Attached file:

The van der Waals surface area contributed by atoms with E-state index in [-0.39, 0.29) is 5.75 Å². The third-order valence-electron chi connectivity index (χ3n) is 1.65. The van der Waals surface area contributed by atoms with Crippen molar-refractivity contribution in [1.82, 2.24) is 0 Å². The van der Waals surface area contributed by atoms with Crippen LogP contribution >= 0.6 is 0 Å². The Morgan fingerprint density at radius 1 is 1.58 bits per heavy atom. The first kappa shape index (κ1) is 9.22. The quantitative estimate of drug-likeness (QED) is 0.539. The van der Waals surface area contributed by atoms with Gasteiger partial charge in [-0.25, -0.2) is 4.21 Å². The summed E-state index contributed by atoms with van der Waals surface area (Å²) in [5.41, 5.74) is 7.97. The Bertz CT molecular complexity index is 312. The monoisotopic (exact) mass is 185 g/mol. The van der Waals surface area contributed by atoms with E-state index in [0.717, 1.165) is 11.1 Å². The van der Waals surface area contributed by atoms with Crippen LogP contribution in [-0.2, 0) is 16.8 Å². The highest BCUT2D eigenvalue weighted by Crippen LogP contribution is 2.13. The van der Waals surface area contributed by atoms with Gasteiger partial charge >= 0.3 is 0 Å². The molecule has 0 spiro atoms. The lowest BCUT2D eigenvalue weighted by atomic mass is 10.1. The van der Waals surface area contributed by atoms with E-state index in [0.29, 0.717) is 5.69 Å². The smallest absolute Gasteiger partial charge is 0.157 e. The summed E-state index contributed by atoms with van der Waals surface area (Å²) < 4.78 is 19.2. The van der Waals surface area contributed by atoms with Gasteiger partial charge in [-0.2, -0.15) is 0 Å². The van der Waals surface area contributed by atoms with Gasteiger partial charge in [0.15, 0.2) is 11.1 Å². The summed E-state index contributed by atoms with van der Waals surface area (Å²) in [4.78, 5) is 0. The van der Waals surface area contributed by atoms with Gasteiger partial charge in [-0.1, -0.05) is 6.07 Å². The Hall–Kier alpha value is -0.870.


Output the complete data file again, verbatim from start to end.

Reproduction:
The van der Waals surface area contributed by atoms with E-state index in [-0.39, 0.29) is 5.75 Å². The third-order valence-electron chi connectivity index (χ3n) is 1.65. The van der Waals surface area contributed by atoms with Crippen molar-refractivity contribution in [1.82, 2.24) is 0 Å². The van der Waals surface area contributed by atoms with Crippen LogP contribution >= 0.6 is 0 Å². The Morgan fingerprint density at radius 1 is 1.58 bits per heavy atom. The first kappa shape index (κ1) is 9.22. The quantitative estimate of drug-likeness (QED) is 0.539. The van der Waals surface area contributed by atoms with Gasteiger partial charge in [-0.25, -0.2) is 4.21 Å². The summed E-state index contributed by atoms with van der Waals surface area (Å²) in [5.41, 5.74) is 7.97. The Bertz CT molecular complexity index is 312. The monoisotopic (exact) mass is 185 g/mol. The van der Waals surface area contributed by atoms with E-state index in [0.717, 1.165) is 11.1 Å². The van der Waals surface area contributed by atoms with Crippen LogP contribution in [-0.2, 0) is 16.8 Å². The highest BCUT2D eigenvalue weighted by Crippen LogP contribution is 2.13. The van der Waals surface area contributed by atoms with Gasteiger partial charge >= 0.3 is 0 Å². The molecule has 0 spiro atoms. The lowest BCUT2D eigenvalue weighted by atomic mass is 10.1. The van der Waals surface area contributed by atoms with E-state index in [0.29, 0.717) is 5.69 Å². The smallest absolute Gasteiger partial charge is 0.157 e. The summed E-state index contributed by atoms with van der Waals surface area (Å²) < 4.78 is 19.2. The van der Waals surface area contributed by atoms with Gasteiger partial charge in [-0.2, -0.15) is 0 Å². The van der Waals surface area contributed by atoms with Gasteiger partial charge in [0.15, 0.2) is 11.1 Å². The summed E-state index contributed by atoms with van der Waals surface area (Å²) in [4.78, 5) is 0. The van der Waals surface area contributed by atoms with Gasteiger partial charge in [-0.1, -0.05) is 6.07 Å². The Hall–Kier alpha value is -0.870.